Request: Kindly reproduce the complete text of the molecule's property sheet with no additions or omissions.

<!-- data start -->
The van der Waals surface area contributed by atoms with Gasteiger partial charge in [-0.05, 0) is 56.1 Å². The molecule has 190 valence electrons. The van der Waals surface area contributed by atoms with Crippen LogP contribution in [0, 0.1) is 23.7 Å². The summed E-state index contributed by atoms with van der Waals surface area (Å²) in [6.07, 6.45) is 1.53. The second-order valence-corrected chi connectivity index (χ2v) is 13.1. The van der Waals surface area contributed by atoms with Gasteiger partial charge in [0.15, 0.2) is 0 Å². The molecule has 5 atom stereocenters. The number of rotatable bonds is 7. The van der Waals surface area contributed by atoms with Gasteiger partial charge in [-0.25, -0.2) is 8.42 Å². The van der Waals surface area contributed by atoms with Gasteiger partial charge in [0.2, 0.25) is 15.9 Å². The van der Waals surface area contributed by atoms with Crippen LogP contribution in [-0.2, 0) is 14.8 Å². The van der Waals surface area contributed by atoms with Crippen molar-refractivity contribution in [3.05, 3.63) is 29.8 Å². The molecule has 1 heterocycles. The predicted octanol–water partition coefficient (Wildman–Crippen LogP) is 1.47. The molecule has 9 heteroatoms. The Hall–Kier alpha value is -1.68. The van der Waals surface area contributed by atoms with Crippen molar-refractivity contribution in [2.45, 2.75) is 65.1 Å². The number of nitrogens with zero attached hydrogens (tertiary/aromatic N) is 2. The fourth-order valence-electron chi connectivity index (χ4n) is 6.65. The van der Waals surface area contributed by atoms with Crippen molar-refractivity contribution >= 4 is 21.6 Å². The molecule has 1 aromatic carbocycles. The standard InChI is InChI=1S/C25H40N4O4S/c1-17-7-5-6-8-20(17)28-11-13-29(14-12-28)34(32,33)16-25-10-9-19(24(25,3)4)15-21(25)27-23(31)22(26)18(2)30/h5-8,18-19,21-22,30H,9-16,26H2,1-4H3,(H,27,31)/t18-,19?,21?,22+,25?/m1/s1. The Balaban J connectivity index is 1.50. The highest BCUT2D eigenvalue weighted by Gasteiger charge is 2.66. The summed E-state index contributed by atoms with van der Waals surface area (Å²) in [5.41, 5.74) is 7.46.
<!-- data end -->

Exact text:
The van der Waals surface area contributed by atoms with Gasteiger partial charge in [-0.05, 0) is 56.1 Å². The molecule has 190 valence electrons. The van der Waals surface area contributed by atoms with Crippen LogP contribution in [0, 0.1) is 23.7 Å². The summed E-state index contributed by atoms with van der Waals surface area (Å²) in [6.07, 6.45) is 1.53. The second-order valence-corrected chi connectivity index (χ2v) is 13.1. The van der Waals surface area contributed by atoms with Gasteiger partial charge in [0.15, 0.2) is 0 Å². The molecule has 5 atom stereocenters. The number of rotatable bonds is 7. The van der Waals surface area contributed by atoms with Gasteiger partial charge in [-0.25, -0.2) is 8.42 Å². The van der Waals surface area contributed by atoms with Gasteiger partial charge in [0.2, 0.25) is 15.9 Å². The van der Waals surface area contributed by atoms with Crippen LogP contribution in [-0.2, 0) is 14.8 Å². The van der Waals surface area contributed by atoms with Crippen molar-refractivity contribution in [3.05, 3.63) is 29.8 Å². The molecule has 1 heterocycles. The predicted octanol–water partition coefficient (Wildman–Crippen LogP) is 1.47. The molecule has 9 heteroatoms. The Hall–Kier alpha value is -1.68. The van der Waals surface area contributed by atoms with Crippen molar-refractivity contribution in [2.45, 2.75) is 65.1 Å². The number of nitrogens with zero attached hydrogens (tertiary/aromatic N) is 2. The fourth-order valence-electron chi connectivity index (χ4n) is 6.65. The van der Waals surface area contributed by atoms with Crippen molar-refractivity contribution >= 4 is 21.6 Å². The molecule has 1 aromatic carbocycles. The standard InChI is InChI=1S/C25H40N4O4S/c1-17-7-5-6-8-20(17)28-11-13-29(14-12-28)34(32,33)16-25-10-9-19(24(25,3)4)15-21(25)27-23(31)22(26)18(2)30/h5-8,18-19,21-22,30H,9-16,26H2,1-4H3,(H,27,31)/t18-,19?,21?,22+,25?/m1/s1. The Balaban J connectivity index is 1.50. The highest BCUT2D eigenvalue weighted by Gasteiger charge is 2.66. The summed E-state index contributed by atoms with van der Waals surface area (Å²) in [5.41, 5.74) is 7.46.